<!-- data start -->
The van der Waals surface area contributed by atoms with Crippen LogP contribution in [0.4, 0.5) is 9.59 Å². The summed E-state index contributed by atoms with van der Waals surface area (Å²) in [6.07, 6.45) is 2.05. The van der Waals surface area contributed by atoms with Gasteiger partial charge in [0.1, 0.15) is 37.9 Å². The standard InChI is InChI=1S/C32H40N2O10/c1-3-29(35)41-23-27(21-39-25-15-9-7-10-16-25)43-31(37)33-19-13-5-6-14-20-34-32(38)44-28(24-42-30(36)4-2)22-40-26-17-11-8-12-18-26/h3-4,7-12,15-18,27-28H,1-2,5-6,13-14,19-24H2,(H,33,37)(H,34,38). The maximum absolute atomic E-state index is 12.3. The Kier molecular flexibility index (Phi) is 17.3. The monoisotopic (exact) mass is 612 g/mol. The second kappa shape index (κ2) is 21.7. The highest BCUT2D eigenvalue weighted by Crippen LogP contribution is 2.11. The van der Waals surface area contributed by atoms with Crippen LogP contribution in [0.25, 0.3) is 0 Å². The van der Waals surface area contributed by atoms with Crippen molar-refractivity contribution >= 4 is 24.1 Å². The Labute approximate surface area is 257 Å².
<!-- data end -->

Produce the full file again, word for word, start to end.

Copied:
The van der Waals surface area contributed by atoms with Crippen LogP contribution in [0.4, 0.5) is 9.59 Å². The summed E-state index contributed by atoms with van der Waals surface area (Å²) in [6.07, 6.45) is 2.05. The van der Waals surface area contributed by atoms with Gasteiger partial charge in [0.1, 0.15) is 37.9 Å². The standard InChI is InChI=1S/C32H40N2O10/c1-3-29(35)41-23-27(21-39-25-15-9-7-10-16-25)43-31(37)33-19-13-5-6-14-20-34-32(38)44-28(24-42-30(36)4-2)22-40-26-17-11-8-12-18-26/h3-4,7-12,15-18,27-28H,1-2,5-6,13-14,19-24H2,(H,33,37)(H,34,38). The maximum absolute atomic E-state index is 12.3. The Kier molecular flexibility index (Phi) is 17.3. The monoisotopic (exact) mass is 612 g/mol. The second kappa shape index (κ2) is 21.7. The highest BCUT2D eigenvalue weighted by Crippen LogP contribution is 2.11. The van der Waals surface area contributed by atoms with Crippen LogP contribution in [0.25, 0.3) is 0 Å². The van der Waals surface area contributed by atoms with Crippen molar-refractivity contribution >= 4 is 24.1 Å². The Labute approximate surface area is 257 Å².